Comment & Opinion

China's temporary games approval freeze - Your key questions answered

China's temporary games approval freeze - Your key questions answered

This article was originally published on the Niko Partners website.

China is the largest games market in the world but has been hit by a temporary game approval freeze that has limited the number of new games being released this year.

In addition, new regulations may be introduced that could lead to fewer games being approved for distribution in the future. China’s government is also taking a stronger stance on game addiction in mobile games.

It’s clear to see that 2018 is a unique year for China’s game market and this article will explain what these changes are, why they are happening and how it will affect China’s game market.

What caused the temporary game approval freeze?

China has a strict game approval process that requires every game to be approved before it can be published domestically.

A restructuring took place during the 13th National People’s Congress in March this year which led to the disbanding of the State Administration of Press, Publication, Radio, Film and Television (SAPPRFT), one of two regulatory bodies responsible for game approvals.

On April 16th 2018 the State Administration of Press & Publication was formed (SAPP) to handle regulation of press, publication and other sectors such as digital games. This regulator has taken over from the now defunct SAPPRFT and will be an authority on digital games going forward.

The MOCT has continued to approve games for content (presumably they were in the queue already), but without additional approval from SAPP, no new game can be commercially launched.

The other primary regulator responsible for the games market in China, the Ministry of Culture (MOC), was also impacted by the reforms.

In March the MOC merged with National Tourism Administration to form The Ministry of Culture and Tourism (MOCT).

Since the reforms, SAPP has not approved any games for monetisation or publication. The MOCT has continued to approve games for content (presumably they were in the queue already), but without additional approval from SAPP, no new game can be commercially launched.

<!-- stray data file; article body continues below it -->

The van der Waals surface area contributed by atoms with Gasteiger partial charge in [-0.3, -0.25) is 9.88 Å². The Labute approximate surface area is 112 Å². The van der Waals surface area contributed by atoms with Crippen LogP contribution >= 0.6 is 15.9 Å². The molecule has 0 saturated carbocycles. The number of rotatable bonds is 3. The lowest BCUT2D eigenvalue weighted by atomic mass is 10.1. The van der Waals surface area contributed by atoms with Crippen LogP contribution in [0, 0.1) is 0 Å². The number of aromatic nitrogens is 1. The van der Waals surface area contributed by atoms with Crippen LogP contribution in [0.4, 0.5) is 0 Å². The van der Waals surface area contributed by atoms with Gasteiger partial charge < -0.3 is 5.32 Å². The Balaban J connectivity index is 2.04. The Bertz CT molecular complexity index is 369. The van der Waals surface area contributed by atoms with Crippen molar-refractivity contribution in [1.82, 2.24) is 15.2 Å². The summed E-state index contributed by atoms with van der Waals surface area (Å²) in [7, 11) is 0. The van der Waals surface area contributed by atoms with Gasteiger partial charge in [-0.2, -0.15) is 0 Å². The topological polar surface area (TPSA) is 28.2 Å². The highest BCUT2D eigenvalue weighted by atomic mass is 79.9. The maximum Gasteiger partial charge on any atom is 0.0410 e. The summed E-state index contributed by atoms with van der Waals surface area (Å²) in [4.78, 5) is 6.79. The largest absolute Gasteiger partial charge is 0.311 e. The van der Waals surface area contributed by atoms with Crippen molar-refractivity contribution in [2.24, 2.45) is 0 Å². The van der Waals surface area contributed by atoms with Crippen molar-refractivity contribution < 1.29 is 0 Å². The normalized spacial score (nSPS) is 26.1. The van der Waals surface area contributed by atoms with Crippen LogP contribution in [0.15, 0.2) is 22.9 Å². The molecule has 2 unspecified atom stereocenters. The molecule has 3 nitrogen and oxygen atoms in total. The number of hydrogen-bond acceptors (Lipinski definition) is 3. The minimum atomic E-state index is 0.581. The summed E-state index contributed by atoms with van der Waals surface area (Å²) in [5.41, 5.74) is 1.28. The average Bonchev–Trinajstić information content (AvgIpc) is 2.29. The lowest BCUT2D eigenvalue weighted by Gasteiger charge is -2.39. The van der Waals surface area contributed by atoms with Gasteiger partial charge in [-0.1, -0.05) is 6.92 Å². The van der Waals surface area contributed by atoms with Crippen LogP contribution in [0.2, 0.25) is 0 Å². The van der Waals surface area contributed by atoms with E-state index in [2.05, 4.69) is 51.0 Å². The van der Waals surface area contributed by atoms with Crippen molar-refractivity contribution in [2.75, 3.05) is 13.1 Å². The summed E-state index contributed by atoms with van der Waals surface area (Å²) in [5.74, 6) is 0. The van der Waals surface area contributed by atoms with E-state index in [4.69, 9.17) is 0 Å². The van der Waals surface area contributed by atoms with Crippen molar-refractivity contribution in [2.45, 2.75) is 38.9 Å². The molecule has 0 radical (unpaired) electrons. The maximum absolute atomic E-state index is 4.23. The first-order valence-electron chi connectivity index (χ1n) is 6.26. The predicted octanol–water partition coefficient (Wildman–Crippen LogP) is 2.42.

Why did these changes happen?

The move to dissolve the SAPPRFT and introduce the SAPP was made so that the regulatory duties of press, publication and digital games could be bought under the direct control of the Publicity Department of the Central Committee of the Communist Party of China (CCPPD).

The CCPPD is an important part of China’s propaganda and censorship system to ensure that all media outlets comply with strict rules on what content can and cannot be distributed within China.

China’s government has been continually pushing for the healthy development of the games industry by balancing the economic benefits with the core values China holds dear.

However, the newly formed SAPP has not yet decided on what changes it will make to the digital games approval process and the regulator has been hit with a further set back with the departure of its director in August 2018.

The SAPP is fully aware that games companies are being impacted by the ongoing game approval freeze and so has introduced a temporary green channel approval process, which gives games approval to monetise for one month.

This is a positive sign for the industry as it shows that the gaming regulator is working towards a solution.

What is the impact of the temporary game approval freeze?

We believe that smaller developers and publishers will be most affected by this freeze as they rely on short development cycles and quick releases to stay afloat.

The first major impact that we see happening is faster consolidation of the market as small and medium-sized game publishers are unable to release new games, maintain engagement across legacy titles and account for new regulatory changes.